The Project

MEDIAWISE wants to focus on countering disinformation and other forms of interference in the democratic debate, empowering citizens to make informed decisions by helping them identify disinformation and promoting media literacy.

In particular, MEDIAWISE project general objective is to foster active European citizenship and to improve conditions for civic and democratic participation at EU level by raising citizens’ awareness of national and EU level initiatives to counter fake news and online disinformation.

While the project specific objectives are:

  • Gathering information and citizen’s opinions in order to better understand their Internet usage and interaction with fake news, to help the sharing of good practices and improve the definition and measurement of disinformation.
  • Contributing to a better understanding of the fields of media literacy and critical thinking within the European perspective through citizens engagement at European level.
  • Outreaching to EU citizens and raising awareness about fake news in Europe today and their impact on democracy.
  • Stimulating an active debate with citizens at European level to foster a better understanding of different perspectives.

To whom is addressed MEDIAWISE?

Access to smartphones, affordable Internet connectivity and various social media platforms allow users to manipulate false information and rumors. Particularly during this COVID-19 pandemic, the number of fake news has been increasing.

However, a recent (2020) study, appeared in the Current Directions in Psychological Science, showed that adults over the age of 65 are more than seven times more likely than younger adults to engage with fake news, a relatively sizable margin.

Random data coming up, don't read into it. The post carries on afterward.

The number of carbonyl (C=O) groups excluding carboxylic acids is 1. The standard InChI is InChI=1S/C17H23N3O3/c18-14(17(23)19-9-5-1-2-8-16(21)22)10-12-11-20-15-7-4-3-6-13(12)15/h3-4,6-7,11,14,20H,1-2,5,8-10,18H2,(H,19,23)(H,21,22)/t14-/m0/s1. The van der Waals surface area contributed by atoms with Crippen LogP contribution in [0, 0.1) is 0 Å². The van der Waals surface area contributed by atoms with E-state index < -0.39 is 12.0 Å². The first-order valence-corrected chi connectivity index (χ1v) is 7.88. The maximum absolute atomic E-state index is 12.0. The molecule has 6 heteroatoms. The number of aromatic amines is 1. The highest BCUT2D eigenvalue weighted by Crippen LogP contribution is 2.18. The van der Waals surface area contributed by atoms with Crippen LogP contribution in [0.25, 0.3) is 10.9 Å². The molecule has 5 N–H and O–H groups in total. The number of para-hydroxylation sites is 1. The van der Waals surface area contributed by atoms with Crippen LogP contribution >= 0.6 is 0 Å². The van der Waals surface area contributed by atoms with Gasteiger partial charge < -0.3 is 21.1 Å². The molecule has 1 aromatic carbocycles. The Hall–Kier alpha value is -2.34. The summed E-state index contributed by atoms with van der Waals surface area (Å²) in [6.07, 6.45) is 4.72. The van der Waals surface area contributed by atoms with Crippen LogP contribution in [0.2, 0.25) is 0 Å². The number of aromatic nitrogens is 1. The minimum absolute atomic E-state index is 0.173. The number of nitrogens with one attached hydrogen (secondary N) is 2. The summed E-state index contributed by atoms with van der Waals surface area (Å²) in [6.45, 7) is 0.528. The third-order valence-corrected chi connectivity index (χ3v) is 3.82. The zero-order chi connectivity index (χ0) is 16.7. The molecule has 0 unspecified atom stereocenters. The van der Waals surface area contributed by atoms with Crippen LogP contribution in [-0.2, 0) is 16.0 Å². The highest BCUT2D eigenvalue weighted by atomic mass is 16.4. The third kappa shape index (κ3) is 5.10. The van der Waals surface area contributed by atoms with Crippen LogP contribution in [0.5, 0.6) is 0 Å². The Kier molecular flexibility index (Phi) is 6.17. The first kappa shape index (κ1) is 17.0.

The study assumes that the most immediately obvious explanation for this discrepancy is the fact that older adults are not digital natives the way millennials and Gen Z-ers, are, even though people of all ages struggle to keep abreast of updates to social networks and apps. While misinformation tends to skew right-wing and older adults also tend to be more conservative, that only partially explains the phenomenon as well, there are people sharing misinformation all over the political spectrum.

In general, it is possible to say that older people tend to have increasingly smaller social networks as they get older, as well as fewer of what are as “weak ties,” or peripheral acquaintances (think that Facebook friend you went to camp with when you were 14 but haven’t seen in person in 15 years).

As they’re navigating social media and see news shared by people in their network, older adults might assume they can trust it because they have a short list of people they follow and they have close relationships with people, whereas we might come to our timeline more skeptical.

They also are less aware of the role algorithms play in surfacing content in news feeds, and how that shapes what you see as you scroll.

On the other hand, young adults, who definitely are digital natives, in these hard times, despite being

confident of being able to distinguish fake news from real news, are having difficulties to differentiate between verifiable news and fake news that is shared to mislead the readers, making them an easy target for intentional information misuse.

So, MEDIAWISE target groups will be:

  • adults aged +65 (without any gender restriction);
  •  young people aged 18-30 (without any gender restriction).

In this way, the project by empowering these two important groups of citizens to make informed decisions by helping them identify disinformation and promoting media literacy wants to contribute to reach this call’s priorities and objectives.